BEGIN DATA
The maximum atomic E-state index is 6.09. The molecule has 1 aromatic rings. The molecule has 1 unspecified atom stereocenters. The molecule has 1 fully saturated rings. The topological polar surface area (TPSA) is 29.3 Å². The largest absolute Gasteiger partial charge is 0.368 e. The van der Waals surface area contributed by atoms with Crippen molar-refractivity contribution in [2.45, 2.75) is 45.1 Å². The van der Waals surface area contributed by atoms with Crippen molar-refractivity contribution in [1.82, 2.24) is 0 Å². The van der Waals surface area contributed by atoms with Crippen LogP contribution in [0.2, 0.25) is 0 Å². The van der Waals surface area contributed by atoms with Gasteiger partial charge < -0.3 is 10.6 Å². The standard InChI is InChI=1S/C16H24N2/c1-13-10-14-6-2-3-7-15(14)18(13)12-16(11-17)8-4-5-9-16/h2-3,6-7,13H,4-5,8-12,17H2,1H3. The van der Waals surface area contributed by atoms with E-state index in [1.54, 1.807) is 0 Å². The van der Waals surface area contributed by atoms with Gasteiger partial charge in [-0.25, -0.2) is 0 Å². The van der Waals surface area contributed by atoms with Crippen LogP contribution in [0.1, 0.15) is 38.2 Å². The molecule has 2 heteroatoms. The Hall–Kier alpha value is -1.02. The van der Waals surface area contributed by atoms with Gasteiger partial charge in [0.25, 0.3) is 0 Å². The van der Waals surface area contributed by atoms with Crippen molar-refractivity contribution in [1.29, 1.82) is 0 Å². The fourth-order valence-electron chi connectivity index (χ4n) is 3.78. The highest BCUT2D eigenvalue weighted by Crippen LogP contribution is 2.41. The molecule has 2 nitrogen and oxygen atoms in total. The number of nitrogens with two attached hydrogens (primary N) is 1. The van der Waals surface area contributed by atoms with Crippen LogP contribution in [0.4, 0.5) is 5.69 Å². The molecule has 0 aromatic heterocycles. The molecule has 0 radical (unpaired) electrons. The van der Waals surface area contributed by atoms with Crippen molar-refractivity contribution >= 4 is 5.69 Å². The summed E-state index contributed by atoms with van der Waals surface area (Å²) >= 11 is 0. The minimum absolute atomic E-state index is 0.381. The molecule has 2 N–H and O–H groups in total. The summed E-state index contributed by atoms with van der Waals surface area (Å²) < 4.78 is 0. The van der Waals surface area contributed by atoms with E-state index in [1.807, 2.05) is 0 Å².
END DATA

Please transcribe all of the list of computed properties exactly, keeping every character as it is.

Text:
The maximum atomic E-state index is 6.09. The molecule has 1 aromatic rings. The molecule has 1 unspecified atom stereocenters. The molecule has 1 fully saturated rings. The topological polar surface area (TPSA) is 29.3 Å². The largest absolute Gasteiger partial charge is 0.368 e. The van der Waals surface area contributed by atoms with Crippen molar-refractivity contribution in [2.45, 2.75) is 45.1 Å². The van der Waals surface area contributed by atoms with Crippen molar-refractivity contribution in [1.82, 2.24) is 0 Å². The van der Waals surface area contributed by atoms with Crippen LogP contribution in [0.2, 0.25) is 0 Å². The van der Waals surface area contributed by atoms with Gasteiger partial charge < -0.3 is 10.6 Å². The standard InChI is InChI=1S/C16H24N2/c1-13-10-14-6-2-3-7-15(14)18(13)12-16(11-17)8-4-5-9-16/h2-3,6-7,13H,4-5,8-12,17H2,1H3. The van der Waals surface area contributed by atoms with E-state index in [1.54, 1.807) is 0 Å². The van der Waals surface area contributed by atoms with Gasteiger partial charge in [-0.25, -0.2) is 0 Å². The van der Waals surface area contributed by atoms with Crippen LogP contribution in [0.1, 0.15) is 38.2 Å². The molecule has 2 heteroatoms. The Hall–Kier alpha value is -1.02. The van der Waals surface area contributed by atoms with Gasteiger partial charge in [0.25, 0.3) is 0 Å². The van der Waals surface area contributed by atoms with Crippen molar-refractivity contribution in [1.29, 1.82) is 0 Å². The fourth-order valence-electron chi connectivity index (χ4n) is 3.78. The highest BCUT2D eigenvalue weighted by Crippen LogP contribution is 2.41. The molecule has 2 nitrogen and oxygen atoms in total. The number of nitrogens with two attached hydrogens (primary N) is 1. The van der Waals surface area contributed by atoms with Crippen LogP contribution in [0.4, 0.5) is 5.69 Å². The molecule has 0 aromatic heterocycles. The molecule has 0 radical (unpaired) electrons. The van der Waals surface area contributed by atoms with Crippen molar-refractivity contribution >= 4 is 5.69 Å². The summed E-state index contributed by atoms with van der Waals surface area (Å²) >= 11 is 0. The minimum absolute atomic E-state index is 0.381. The molecule has 2 N–H and O–H groups in total. The summed E-state index contributed by atoms with van der Waals surface area (Å²) < 4.78 is 0. The van der Waals surface area contributed by atoms with E-state index in [1.807, 2.05) is 0 Å².